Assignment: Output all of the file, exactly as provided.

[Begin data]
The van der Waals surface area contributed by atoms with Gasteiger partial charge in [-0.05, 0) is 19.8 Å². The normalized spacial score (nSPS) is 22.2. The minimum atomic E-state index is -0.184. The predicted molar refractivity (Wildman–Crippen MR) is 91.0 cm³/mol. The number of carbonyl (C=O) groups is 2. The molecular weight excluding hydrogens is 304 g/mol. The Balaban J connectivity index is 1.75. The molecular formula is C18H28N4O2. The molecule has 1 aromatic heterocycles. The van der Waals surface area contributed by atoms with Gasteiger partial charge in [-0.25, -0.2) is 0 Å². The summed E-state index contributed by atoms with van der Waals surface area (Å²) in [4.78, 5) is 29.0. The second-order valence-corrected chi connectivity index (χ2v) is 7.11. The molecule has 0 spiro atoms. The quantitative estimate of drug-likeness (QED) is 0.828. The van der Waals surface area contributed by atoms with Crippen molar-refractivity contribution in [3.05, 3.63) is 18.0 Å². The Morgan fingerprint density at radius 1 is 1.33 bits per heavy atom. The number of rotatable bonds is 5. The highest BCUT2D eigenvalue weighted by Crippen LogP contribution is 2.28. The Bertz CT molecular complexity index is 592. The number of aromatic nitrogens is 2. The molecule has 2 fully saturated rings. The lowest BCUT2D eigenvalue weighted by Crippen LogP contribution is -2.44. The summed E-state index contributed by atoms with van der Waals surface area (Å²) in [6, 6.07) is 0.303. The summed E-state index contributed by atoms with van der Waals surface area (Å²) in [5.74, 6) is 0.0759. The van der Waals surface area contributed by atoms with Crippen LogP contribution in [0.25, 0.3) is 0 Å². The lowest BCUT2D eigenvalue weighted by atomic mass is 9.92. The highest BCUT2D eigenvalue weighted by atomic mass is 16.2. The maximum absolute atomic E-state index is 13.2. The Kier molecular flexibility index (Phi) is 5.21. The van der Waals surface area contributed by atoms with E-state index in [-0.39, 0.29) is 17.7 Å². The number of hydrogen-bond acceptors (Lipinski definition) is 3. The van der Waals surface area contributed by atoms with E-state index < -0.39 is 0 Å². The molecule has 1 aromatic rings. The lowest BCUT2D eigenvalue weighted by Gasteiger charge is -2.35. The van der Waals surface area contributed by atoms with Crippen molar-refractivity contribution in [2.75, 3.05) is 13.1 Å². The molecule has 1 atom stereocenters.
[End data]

The van der Waals surface area contributed by atoms with Gasteiger partial charge in [-0.05, 0) is 19.8 Å². The normalized spacial score (nSPS) is 22.2. The minimum atomic E-state index is -0.184. The predicted molar refractivity (Wildman–Crippen MR) is 91.0 cm³/mol. The number of carbonyl (C=O) groups is 2. The molecular weight excluding hydrogens is 304 g/mol. The Balaban J connectivity index is 1.75. The molecular formula is C18H28N4O2. The molecule has 1 aromatic heterocycles. The van der Waals surface area contributed by atoms with Gasteiger partial charge in [-0.25, -0.2) is 0 Å². The summed E-state index contributed by atoms with van der Waals surface area (Å²) in [4.78, 5) is 29.0. The second-order valence-corrected chi connectivity index (χ2v) is 7.11. The molecule has 0 spiro atoms. The quantitative estimate of drug-likeness (QED) is 0.828. The van der Waals surface area contributed by atoms with Crippen molar-refractivity contribution in [3.05, 3.63) is 18.0 Å². The Morgan fingerprint density at radius 1 is 1.33 bits per heavy atom. The number of rotatable bonds is 5. The highest BCUT2D eigenvalue weighted by Crippen LogP contribution is 2.28. The Bertz CT molecular complexity index is 592. The number of aromatic nitrogens is 2. The molecule has 2 fully saturated rings. The lowest BCUT2D eigenvalue weighted by Crippen LogP contribution is -2.44. The summed E-state index contributed by atoms with van der Waals surface area (Å²) in [6, 6.07) is 0.303. The summed E-state index contributed by atoms with van der Waals surface area (Å²) in [5.74, 6) is 0.0759. The van der Waals surface area contributed by atoms with Crippen LogP contribution in [0.25, 0.3) is 0 Å². The lowest BCUT2D eigenvalue weighted by atomic mass is 9.92. The highest BCUT2D eigenvalue weighted by atomic mass is 16.2. The maximum absolute atomic E-state index is 13.2. The Kier molecular flexibility index (Phi) is 5.21. The van der Waals surface area contributed by atoms with E-state index in [-0.39, 0.29) is 17.7 Å². The number of hydrogen-bond acceptors (Lipinski definition) is 3. The van der Waals surface area contributed by atoms with E-state index < -0.39 is 0 Å². The molecule has 1 aromatic rings. The lowest BCUT2D eigenvalue weighted by Gasteiger charge is -2.35. The van der Waals surface area contributed by atoms with Crippen molar-refractivity contribution in [2.75, 3.05) is 13.1 Å². The molecule has 1 atom stereocenters.